By JEFF AMY
JACKSON, Miss. (AP) _ The book is called “A New History of Mississippi,” and a new approach is what Dennis Mitchell wanted when he wrote it.
The professor at Mississippi State University-Meridian casts a critical eye on the “Moonlight and Magnolias” school of Southern history, trying to communicate decades of recent scholarship to readers with a decided emphasis on the post-Civil War period.
The first general history of the state for adult readers in nearly 40 years, the book focuses on Mississippi’s central dilemma of race. It’s being adopted by some universities and could be influential for years.
“I felt like there was a real need for it because the last history for general readers was in 1976,” Mitchell said. “There’s been a huge mountain of scholarship about Mississippi published since then.”
The book is deeply informed by all those works. Mitchell said he had “thousands” of sticky notes on books, dissertations and theses that he used as he wrote to flag information he wanted to fold in. Much of that academic scholarship is hard to access for general readers, even those who patronize the best-stocked bookstores and public libraries.
More than half of the 593-page book, published by the University Press of Mississippi earlier this year, covers 1900 to present.
“If you stop and think about it, there’s been a lot of history since the Civil War,” Mitchell said.
Targeting general readers, though, the book isn’t footnoted and tries to account for the lives of regular people as well as political leaders.
“I felt liberated, in a way, to tell the story a little more freely and openly. It allowed a little better flow in writing.” Mitchell said of skipping footnotes.
Mitchell’s book downgrades some traditional pillars, such as L.Q.C. Lamar, the post-Civil War U.S. senator long acclaimed as a spokesman for sectional reconciliation. Lamar went on to serve as U.S. secretary of the interior and later became the only Mississippian to ever serve on the U.S. Supreme Court.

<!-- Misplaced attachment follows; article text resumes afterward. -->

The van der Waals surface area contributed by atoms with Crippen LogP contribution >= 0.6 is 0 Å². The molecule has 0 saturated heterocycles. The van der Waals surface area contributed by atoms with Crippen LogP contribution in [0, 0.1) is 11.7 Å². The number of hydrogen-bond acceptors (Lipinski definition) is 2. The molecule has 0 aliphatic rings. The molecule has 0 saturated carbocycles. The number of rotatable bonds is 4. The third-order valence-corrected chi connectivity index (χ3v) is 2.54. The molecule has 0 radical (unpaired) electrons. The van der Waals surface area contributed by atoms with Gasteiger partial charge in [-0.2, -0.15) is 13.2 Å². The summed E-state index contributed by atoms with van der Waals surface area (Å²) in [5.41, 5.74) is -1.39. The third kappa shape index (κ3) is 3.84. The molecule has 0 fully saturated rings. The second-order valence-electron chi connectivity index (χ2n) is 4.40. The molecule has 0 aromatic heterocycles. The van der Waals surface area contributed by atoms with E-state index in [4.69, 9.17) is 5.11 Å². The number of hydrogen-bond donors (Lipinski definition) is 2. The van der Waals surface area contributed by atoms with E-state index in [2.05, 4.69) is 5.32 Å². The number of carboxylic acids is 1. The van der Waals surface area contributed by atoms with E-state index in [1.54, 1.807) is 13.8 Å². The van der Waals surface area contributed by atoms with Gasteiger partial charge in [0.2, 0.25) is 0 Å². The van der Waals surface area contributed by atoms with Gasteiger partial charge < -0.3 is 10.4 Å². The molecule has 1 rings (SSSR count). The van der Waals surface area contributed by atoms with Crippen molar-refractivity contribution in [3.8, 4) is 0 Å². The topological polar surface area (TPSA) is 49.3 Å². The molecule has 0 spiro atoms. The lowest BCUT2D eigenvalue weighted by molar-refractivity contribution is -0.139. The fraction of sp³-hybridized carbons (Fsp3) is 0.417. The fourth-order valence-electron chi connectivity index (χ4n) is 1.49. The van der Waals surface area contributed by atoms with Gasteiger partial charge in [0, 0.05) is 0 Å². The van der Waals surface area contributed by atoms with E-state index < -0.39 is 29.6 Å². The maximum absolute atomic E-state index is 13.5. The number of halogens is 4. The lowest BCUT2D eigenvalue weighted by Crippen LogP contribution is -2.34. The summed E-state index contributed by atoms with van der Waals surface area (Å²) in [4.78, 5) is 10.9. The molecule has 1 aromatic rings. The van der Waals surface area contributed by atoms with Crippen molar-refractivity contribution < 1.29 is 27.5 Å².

The book finds Lamar complicit in the violence of the 1875 state elections, which swept away Republican control of state government for more than a century and eventually led to the elimination of black voting in 1890. He writes that “old heroes” such as Lamar and James Z. George have “lost their luster in an age accepting racial equality as a given.”
“I think Lamar has gotten a pass for a long time,” Mitchell said. “He was the front man for the violence that the redeemers used to eliminate the black votes.”
The author says a critical look at the state’s past can help Mississippi move forward today.
“I thought that Mississippians weren’t going to progress until they come to terms with their past,” Mitchell said. “People act on their ideas about the past.”
Mitchell closes his book on a positive note, saying “the civil rights movement freed all Mississippians _ black and white _ from an oppressive system that kept both races on the bottom of almost every national yardstick of progress.”
The author says he sees that progress in his own classes in Meridian, where he notes white students are descendants of a community that produced the Klansmen who killed James Earl Chaney, Andrew Goodman, and Michael Schwerner in the summer of 1964 in Neshoba County. Today, he says white students are appalled at those acts.
“What gives me hope about not only the future but our misunderstood past is all the stories I could find of people who were able to cross the racial divide,” Mitchell said. “To me, they’re the best thing about our history.”
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